Brač (Latin Bretia, Brattia; Italian: Brazza; German: Bratz;) is an island in the Adriatic Sea within Croatia, with an area of 396 km², making it the third largest island in the Adriatic, and thus the largest in Dalmatia. Its tallest peak, Vidova Gora, or Mount St. Vid, stands at 778 m, making it the highest island point in the Adriatic. The island has a population of 13,000, living in numerous little towns, ranging from the 'main town' Supetar, with more than 3,500 inhabitants, to Novo Selo, where only a dozen people live.
In the 4th century BC Greek colonization spread over many Adriatic islands and along the shore, but none of them on Brač. Nevertheless, Greeks visited the island and also traded with the Illyric tribes; Greek artifacts were found in the bay of Vičja near Ložišća. Brač lay on the crossroads of several trade routes from Salona (today Solin) to Issa (today Vis) and the Po River.
In the year 9 AD, the Romans finally conquered Dalmatia after long fights against the native tribes. Salona became the capital of the new province and, probably because of its proximity to Salona, no bigger villages or towns were founded on the island. Signs of Roman habitation can be found all over the islands, but they usually remain single Roman villas, cisterns, and especially early quarries between Škrip and Splitska. Splitska also became the most important harbour to carry stone to Salona and the whole of Dalmatia. Diocletian's Palace, which later became the seed of close by Split, was largely built with limestone that was quarried on Brac. (Hogan, 2007) Also agriculture, especially wine and olives, began in the same era.
After the destruction of Salona by Avar and Slavic tribes, Brač first became a refuge for many denizens of the shore. Tradition has it that Škrip was founded by refugee Salonans, but the town is actually much older than that.
From 1268 to 1357 AD the island recognized the supremacy of the Republic of Venice, and after that they bowed to the Kingdom of Hungary. In the summer of 1390, together with the whole region, they accepted the rule of the Bosnian King Tvrtko Kotromanić, who died the next year. Soon after his death, Hungary claimed the island again. In this whole period, they kept their basic autonomy and old structures - the island was never rich or strategically interesting enough to justify serious intervention. Local nobility administered and ruled Brač and the seat of the council was Nerežišća in the island's center. The leader was selected from the noble families. Only in 1420 did the Venetian Republic reclaim the island, finally sending someone to lead the island.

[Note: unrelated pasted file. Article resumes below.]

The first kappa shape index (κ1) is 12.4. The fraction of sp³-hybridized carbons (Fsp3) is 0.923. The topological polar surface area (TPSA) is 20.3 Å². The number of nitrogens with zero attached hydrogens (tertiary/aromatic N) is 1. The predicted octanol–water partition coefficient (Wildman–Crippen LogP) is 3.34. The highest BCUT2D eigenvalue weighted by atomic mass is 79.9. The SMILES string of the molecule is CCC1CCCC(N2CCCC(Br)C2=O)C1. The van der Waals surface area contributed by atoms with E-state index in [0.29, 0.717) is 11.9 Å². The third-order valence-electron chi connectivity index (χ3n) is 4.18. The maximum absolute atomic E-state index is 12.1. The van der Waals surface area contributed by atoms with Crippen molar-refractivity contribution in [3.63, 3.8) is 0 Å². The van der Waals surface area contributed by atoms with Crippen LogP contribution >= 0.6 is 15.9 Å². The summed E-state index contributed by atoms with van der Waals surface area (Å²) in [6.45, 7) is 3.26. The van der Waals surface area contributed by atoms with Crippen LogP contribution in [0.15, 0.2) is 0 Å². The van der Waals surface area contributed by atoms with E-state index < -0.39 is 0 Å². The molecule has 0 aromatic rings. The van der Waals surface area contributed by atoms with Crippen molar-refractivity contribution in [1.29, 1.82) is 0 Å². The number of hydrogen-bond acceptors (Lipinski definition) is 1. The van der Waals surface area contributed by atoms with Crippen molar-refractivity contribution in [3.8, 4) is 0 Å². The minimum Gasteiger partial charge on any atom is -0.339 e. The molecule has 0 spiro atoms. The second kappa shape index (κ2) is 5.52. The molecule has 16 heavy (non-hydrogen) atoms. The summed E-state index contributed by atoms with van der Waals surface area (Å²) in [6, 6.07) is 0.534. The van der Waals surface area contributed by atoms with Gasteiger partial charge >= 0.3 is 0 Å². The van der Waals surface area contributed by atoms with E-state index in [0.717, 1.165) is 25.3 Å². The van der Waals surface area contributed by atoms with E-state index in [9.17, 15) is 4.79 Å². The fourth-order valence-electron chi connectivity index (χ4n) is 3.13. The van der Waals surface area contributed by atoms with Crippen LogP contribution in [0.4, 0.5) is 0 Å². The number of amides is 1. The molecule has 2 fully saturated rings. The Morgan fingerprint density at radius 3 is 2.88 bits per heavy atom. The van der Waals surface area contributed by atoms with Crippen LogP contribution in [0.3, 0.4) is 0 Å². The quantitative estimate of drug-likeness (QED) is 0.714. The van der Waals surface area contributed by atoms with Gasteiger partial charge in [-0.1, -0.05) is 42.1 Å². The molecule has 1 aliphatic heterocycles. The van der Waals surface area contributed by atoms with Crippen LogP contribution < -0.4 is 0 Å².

Venice ruled for more than four centuries, until 1797, when the Habsburg Monarchy annexed most of its territory in a deal with Napoleonic France. The official language was Latin. During this time, the Bosnian realm fell to the Ottoman Empire and many refugees settled on the islands, especially on Brač. Many towns were founded in that time and the population began moving from the interior of the island to its coast: to Bol, Milna, Postira, Povlja, Pučišća, Splitska, Sumartin, Supetar i Sutivan.
During the Napoleonic Wars, Brač was conquered by the French Empire for a short time in 1806. In 1807, Prince-Bishop Petar I Njegoš of Montenegro managed to seize Brač with the help of the Russian navy, however already at the Congress of Vienna in 1815 the island was returned to the Austrian Empire. Brač was incorporated into the Austrian crownland of Dalmatia from and became a part of Transleithania of the Monarchy of Austria-Hungary from 1867. After the fall of Austria-Hungary 1918, Brač became part of the Kingdom of Serbs, Croats and Slovenes, or Yugoslavia since 1929. In 1939 an autonomous Croatian Banate was created that included the island.
The population of the island drastically decreased in the beginning of the 20th century due to heavy emigration, mostly to Latin America, especially Argentina and Chile, and to New Zealand and Australia. The emigration continued during the whole century, only later generations preferring to move to European countries, especially Germany.
In 1941 Italian forces occupied the island. In the mountainous regions of the island, native rebels fought a quite effective guerilla war, but the occupiers answered harshly with arrests and executions. After the Italian capitulation in 1943, German troops occupied the island on January 12 and 13 of 1944, but in July they were defeated and the island was freed. As part of Croatia it became part of the Socialist Federal Republic of Yugoslavia, until Croatia gained its independence in 1991, receiving recognition in 1992. The Croatian War of Independence was barely fought on the island (there was a brief bombing of Milna), but the aftermath of the war, especially the loss in tourism, was disastrous for the island. Only now is the island regenerating from the decade-long drainage of its most important revenue.